Olympics, Olympics, Olympics

With the London Olympics in full flow and after we have witnessed such a breathaking and stupendous opening ceremony, I thought I would look back at one of the few films I know that deal with the subject – and this is indeed a fifties film.

Bill Travers stars as ‘Geordie’ made in 1955 and is the story of a young lad who sends for a body building course and as this is successful he becomes a champion thrower of the Hammer and strives to represent Great Britain at the 1956 Melbourne Games

The film is sometimes called ‘Wee Geordie’ about an undersized young  lad who spends his savings on a Charles Atlas type body building course to increase his height and improve his strength. This proves to be so successful is he that he is chosen in later years to represent Britain in the 1956 Melbourne Olympic Games and wins gold in the hammer throwing event.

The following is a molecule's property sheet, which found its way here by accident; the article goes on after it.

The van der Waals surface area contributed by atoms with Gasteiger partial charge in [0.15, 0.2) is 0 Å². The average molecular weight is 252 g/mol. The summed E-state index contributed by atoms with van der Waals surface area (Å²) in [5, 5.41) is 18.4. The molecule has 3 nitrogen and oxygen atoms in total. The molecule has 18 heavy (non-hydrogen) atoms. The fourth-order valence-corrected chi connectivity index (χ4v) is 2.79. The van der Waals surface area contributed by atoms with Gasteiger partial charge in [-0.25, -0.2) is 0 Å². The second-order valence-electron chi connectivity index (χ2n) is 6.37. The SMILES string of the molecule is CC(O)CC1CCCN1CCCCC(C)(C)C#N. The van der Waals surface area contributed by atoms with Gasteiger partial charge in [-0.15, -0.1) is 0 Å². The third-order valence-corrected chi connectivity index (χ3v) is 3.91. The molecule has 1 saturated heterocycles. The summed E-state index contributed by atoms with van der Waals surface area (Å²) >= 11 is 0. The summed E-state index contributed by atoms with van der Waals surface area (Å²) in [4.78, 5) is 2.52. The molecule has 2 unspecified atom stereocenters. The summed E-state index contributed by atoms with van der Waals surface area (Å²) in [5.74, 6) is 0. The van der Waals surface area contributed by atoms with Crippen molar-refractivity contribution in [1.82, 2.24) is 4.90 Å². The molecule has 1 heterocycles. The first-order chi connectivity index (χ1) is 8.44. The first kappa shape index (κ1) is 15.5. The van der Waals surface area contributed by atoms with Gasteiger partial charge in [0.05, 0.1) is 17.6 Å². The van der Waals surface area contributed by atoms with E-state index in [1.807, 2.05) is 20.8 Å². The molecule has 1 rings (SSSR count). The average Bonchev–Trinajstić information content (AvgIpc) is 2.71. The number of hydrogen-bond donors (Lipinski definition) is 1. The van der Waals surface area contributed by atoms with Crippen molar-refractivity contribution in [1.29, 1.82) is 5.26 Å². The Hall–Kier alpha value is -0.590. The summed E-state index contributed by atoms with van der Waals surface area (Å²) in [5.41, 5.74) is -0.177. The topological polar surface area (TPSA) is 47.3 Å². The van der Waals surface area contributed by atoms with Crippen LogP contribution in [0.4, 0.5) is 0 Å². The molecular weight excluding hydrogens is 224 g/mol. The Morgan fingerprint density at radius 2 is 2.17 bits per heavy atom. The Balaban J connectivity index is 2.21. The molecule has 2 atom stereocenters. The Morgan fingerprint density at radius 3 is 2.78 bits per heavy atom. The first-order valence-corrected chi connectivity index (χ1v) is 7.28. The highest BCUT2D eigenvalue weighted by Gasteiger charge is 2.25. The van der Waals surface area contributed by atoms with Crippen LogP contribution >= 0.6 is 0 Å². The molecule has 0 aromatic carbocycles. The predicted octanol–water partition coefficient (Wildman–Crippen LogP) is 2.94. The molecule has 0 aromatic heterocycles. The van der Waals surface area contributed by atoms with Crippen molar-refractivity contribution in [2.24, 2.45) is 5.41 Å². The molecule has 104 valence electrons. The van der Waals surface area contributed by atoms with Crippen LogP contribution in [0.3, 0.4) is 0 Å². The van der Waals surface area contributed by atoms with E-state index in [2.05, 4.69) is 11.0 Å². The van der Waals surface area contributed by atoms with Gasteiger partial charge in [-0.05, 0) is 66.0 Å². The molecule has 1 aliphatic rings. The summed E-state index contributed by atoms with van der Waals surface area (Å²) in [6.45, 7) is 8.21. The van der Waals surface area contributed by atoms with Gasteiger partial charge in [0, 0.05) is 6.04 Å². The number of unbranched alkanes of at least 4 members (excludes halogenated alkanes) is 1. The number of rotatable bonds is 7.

This is a  simple tale about sheer hard work and dedication.  Bill Travers plays the lead role as Geordie with a dour expression which breaks into a winning smile when things turn out well.

Nora Gorsen plays Jean his childhood sweetheart who urges him to accept the Olympic challenge and provides the female lead. She is an actress that I have never heard of before who actually hails from Devon.

Alistair Sim in one of his later roles, is excellent as the laird as he always was indeed.

Francis de Wolff as Samson is the man who prepares the correspondence course and thereafter seeks loudly to gain full credit for the success. He appeared in Treasure Island among many other roles.

There is a hilarious scene at the railway station when he says goodbye to Geordie on his trip to Australia.

Filmed in ‘glorious Technicolor’ this is a lovely film and a joy to watch.

 

This scene shows Alistair Sim giving advice to Geordie – Bill Travers.

 

It is a pity that the stills I have are not colour ones which I find strange because in 1955 the fact a film was In Colour was a bonus and as these stills are to promote the film you would have thought they would have been.

 

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